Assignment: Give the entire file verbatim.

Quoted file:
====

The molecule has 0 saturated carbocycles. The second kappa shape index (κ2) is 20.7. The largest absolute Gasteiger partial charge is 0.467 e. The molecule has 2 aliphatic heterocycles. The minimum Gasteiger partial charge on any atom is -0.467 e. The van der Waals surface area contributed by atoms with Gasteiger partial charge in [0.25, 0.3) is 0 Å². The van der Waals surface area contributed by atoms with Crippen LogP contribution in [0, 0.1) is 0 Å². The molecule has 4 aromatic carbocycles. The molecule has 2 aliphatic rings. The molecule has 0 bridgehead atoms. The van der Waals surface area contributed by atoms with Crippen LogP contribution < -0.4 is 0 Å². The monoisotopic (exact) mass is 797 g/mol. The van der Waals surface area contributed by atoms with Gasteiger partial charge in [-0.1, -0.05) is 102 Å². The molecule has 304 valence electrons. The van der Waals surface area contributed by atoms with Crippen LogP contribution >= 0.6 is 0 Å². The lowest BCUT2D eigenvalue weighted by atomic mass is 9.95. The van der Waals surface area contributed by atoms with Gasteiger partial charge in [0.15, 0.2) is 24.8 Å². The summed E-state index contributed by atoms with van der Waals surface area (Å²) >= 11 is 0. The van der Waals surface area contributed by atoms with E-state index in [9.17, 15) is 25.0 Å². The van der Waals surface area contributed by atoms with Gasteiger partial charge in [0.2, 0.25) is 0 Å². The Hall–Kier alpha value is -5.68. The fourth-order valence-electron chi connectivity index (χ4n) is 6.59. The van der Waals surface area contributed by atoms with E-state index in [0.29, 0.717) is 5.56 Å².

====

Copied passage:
The molecule has 0 saturated carbocycles. The second kappa shape index (κ2) is 20.7. The largest absolute Gasteiger partial charge is 0.467 e. The molecule has 2 aliphatic heterocycles. The minimum Gasteiger partial charge on any atom is -0.467 e. The van der Waals surface area contributed by atoms with Gasteiger partial charge in [0.25, 0.3) is 0 Å². The van der Waals surface area contributed by atoms with Crippen LogP contribution in [0, 0.1) is 0 Å². The molecule has 4 aromatic carbocycles. The molecule has 2 aliphatic rings. The molecule has 0 bridgehead atoms. The van der Waals surface area contributed by atoms with Crippen LogP contribution < -0.4 is 0 Å². The monoisotopic (exact) mass is 797 g/mol. The van der Waals surface area contributed by atoms with Gasteiger partial charge in [-0.1, -0.05) is 102 Å². The molecule has 304 valence electrons. The van der Waals surface area contributed by atoms with Crippen LogP contribution >= 0.6 is 0 Å². The lowest BCUT2D eigenvalue weighted by atomic mass is 9.95. The van der Waals surface area contributed by atoms with Gasteiger partial charge in [0.15, 0.2) is 24.8 Å². The summed E-state index contributed by atoms with van der Waals surface area (Å²) >= 11 is 0. The van der Waals surface area contributed by atoms with E-state index in [9.17, 15) is 25.0 Å². The van der Waals surface area contributed by atoms with Gasteiger partial charge in [0.2, 0.25) is 0 Å². The Hall–Kier alpha value is -5.68. The fourth-order valence-electron chi connectivity index (χ4n) is 6.59. The van der Waals surface area contributed by atoms with E-state index in [0.29, 0.717) is 5.56 Å².